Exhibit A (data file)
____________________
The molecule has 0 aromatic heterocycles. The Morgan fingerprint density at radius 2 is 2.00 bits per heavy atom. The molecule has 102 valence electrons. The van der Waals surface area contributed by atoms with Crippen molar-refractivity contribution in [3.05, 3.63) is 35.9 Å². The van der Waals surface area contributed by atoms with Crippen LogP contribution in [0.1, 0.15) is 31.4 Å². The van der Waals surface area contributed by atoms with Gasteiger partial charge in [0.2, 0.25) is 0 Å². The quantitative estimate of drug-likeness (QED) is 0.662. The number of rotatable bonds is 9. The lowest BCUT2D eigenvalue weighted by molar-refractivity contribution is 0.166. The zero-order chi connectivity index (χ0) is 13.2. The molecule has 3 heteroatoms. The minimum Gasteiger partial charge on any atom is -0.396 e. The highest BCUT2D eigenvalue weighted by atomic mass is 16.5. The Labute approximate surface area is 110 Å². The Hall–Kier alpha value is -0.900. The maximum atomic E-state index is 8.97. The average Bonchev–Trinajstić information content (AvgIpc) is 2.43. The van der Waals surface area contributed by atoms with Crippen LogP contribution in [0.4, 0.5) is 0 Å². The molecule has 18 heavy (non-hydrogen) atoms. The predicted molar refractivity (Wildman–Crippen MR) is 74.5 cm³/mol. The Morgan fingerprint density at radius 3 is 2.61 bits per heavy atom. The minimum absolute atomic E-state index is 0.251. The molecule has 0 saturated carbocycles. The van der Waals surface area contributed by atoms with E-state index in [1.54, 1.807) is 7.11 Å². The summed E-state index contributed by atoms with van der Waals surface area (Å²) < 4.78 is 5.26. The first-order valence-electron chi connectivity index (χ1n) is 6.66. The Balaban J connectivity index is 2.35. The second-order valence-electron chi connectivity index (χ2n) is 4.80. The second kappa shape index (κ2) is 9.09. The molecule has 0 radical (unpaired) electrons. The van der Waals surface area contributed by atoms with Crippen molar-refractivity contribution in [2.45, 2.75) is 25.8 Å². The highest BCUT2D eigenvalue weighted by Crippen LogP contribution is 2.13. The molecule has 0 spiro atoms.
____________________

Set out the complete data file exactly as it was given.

The molecule has 0 aromatic heterocycles. The Morgan fingerprint density at radius 2 is 2.00 bits per heavy atom. The molecule has 102 valence electrons. The van der Waals surface area contributed by atoms with Crippen molar-refractivity contribution in [3.05, 3.63) is 35.9 Å². The van der Waals surface area contributed by atoms with Crippen LogP contribution in [0.1, 0.15) is 31.4 Å². The van der Waals surface area contributed by atoms with Gasteiger partial charge in [0.2, 0.25) is 0 Å². The quantitative estimate of drug-likeness (QED) is 0.662. The number of rotatable bonds is 9. The lowest BCUT2D eigenvalue weighted by molar-refractivity contribution is 0.166. The zero-order chi connectivity index (χ0) is 13.2. The molecule has 3 heteroatoms. The minimum Gasteiger partial charge on any atom is -0.396 e. The highest BCUT2D eigenvalue weighted by atomic mass is 16.5. The Labute approximate surface area is 110 Å². The Hall–Kier alpha value is -0.900. The maximum atomic E-state index is 8.97. The average Bonchev–Trinajstić information content (AvgIpc) is 2.43. The van der Waals surface area contributed by atoms with Crippen LogP contribution in [0.4, 0.5) is 0 Å². The molecule has 18 heavy (non-hydrogen) atoms. The predicted molar refractivity (Wildman–Crippen MR) is 74.5 cm³/mol. The Morgan fingerprint density at radius 3 is 2.61 bits per heavy atom. The minimum absolute atomic E-state index is 0.251. The molecule has 0 saturated carbocycles. The van der Waals surface area contributed by atoms with E-state index in [1.54, 1.807) is 7.11 Å². The summed E-state index contributed by atoms with van der Waals surface area (Å²) < 4.78 is 5.26. The first-order valence-electron chi connectivity index (χ1n) is 6.66. The Balaban J connectivity index is 2.35. The second-order valence-electron chi connectivity index (χ2n) is 4.80. The second kappa shape index (κ2) is 9.09. The molecule has 0 radical (unpaired) electrons. The van der Waals surface area contributed by atoms with Crippen molar-refractivity contribution in [2.45, 2.75) is 25.8 Å². The highest BCUT2D eigenvalue weighted by Crippen LogP contribution is 2.13. The molecule has 0 spiro atoms.